Think for a few minutes about what you need to do today to make your dream a reality. Build your bridge one wooden slat at a time. If you do that one thing, you can live this day with purpose and conviction. Each time you feel discouraged, come back to one simple task that you can achieve in short order.

-From: A Mindful Morning, by: David Dillard-Wright, PhD.

“Walk Down the Path,” by: David Dillard-Wright, PhD.

The surrender of the ego is the most difficult thing we have to do….
The surrender of the ego is the ONLY way of life.”
-Bede Griffiths, Hindu-Christian Mystic

Those of us who feel drawn to the spiritual life have a long and uncertain road ahead. We have no guarantee of success or even of progress. The path goes through dark and lonely places. We face terrible demons that we would rather ignore. The usual comforts of life can be torturous for us. The only consolation is knowing that we are making the journey of the ages, undertaking the process of transformation that is the destiny of every soul.

Today, you have a choice as to whether you will do the work of contemplation or let the time slip by. There are no punishments or rewards other than the natural outcomes of your choices. You only have to ask yourself what you truly want in life and act accordingly . Know that the struggle itself will ennoble your soul, and that, as you struggle to enrich your life, you allow others to do the same.

-From, “A Mindful Morning,” by: David Dillard-Write, PhD.

Build Your Concentration Skills, by: David Dillard-Wright, PhD.

“Divine consciousness makes us feel that God is right here, inside each life-breath, inside each heartbeat, inside everyone and everything around us.”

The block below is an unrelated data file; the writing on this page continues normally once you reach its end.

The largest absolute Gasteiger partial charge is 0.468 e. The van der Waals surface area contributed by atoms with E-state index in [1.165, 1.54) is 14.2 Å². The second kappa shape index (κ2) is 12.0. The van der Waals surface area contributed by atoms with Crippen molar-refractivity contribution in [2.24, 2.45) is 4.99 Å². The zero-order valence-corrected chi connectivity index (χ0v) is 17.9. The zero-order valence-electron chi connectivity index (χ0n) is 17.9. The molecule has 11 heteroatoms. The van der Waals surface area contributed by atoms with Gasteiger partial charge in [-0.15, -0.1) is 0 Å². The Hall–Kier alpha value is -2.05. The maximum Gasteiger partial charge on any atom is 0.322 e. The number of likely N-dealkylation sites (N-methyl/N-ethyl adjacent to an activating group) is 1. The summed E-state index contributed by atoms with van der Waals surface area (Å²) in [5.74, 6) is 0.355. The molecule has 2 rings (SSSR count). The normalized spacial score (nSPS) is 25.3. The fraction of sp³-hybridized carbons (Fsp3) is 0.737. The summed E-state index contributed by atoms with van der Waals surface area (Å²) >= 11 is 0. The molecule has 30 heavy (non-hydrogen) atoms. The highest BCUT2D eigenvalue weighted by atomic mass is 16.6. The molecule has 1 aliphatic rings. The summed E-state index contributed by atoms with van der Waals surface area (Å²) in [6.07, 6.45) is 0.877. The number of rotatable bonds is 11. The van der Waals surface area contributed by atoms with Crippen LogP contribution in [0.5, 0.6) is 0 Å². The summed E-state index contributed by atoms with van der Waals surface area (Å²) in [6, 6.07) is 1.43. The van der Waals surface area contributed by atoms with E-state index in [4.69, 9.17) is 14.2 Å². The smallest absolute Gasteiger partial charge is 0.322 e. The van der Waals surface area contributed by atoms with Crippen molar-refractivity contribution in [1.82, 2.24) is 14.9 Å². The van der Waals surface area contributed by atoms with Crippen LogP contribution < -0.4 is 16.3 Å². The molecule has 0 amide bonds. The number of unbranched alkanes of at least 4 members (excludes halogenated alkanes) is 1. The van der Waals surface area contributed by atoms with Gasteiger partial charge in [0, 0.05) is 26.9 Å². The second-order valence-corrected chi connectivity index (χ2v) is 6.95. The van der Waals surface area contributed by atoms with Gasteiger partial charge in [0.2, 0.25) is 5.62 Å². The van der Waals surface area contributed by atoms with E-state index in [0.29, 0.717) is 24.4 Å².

-Sri Chinmay, Spiritual Teacher

We have lost the ability to pay attention with the diligence necessary to see the hidden, divine side of things. Painter, poets, and mystics catch glimpses of it. To see property, we have to discipline the minds, to pick something from nature or culture and concentrate on it exclusively. The object of concentration could be anything – a few lines of scripture, a poem, a rock, a bird, a flower – but the intensity and fervor of concentration make the insight come. Our world, at every turn, will oppose and thwart the total concentration of mind and heart. So the quest for mindfulness will be at odds with the world if it is undertaken seriously.

When a place or an object of human manufacture particularly strikes you, in a way that makes you feel that perhaps the world still holds some beauty and truth, flag that place or object as a possible focus for meditation. Even this morning, you can visit your favorite place or find a few verses to concentrate your mind Familiarize yourself entirely with the object of meditation so that you can see it even with your eyes closed. Then listen deeply , with complete absorption, waiting for its secret to be revealed. If you are on a tight schedule, set a timer for, say, twenty minutes, and use that time for concentration on the object.

From: A Mindful Morning, by: David Dillard-Wright PhD.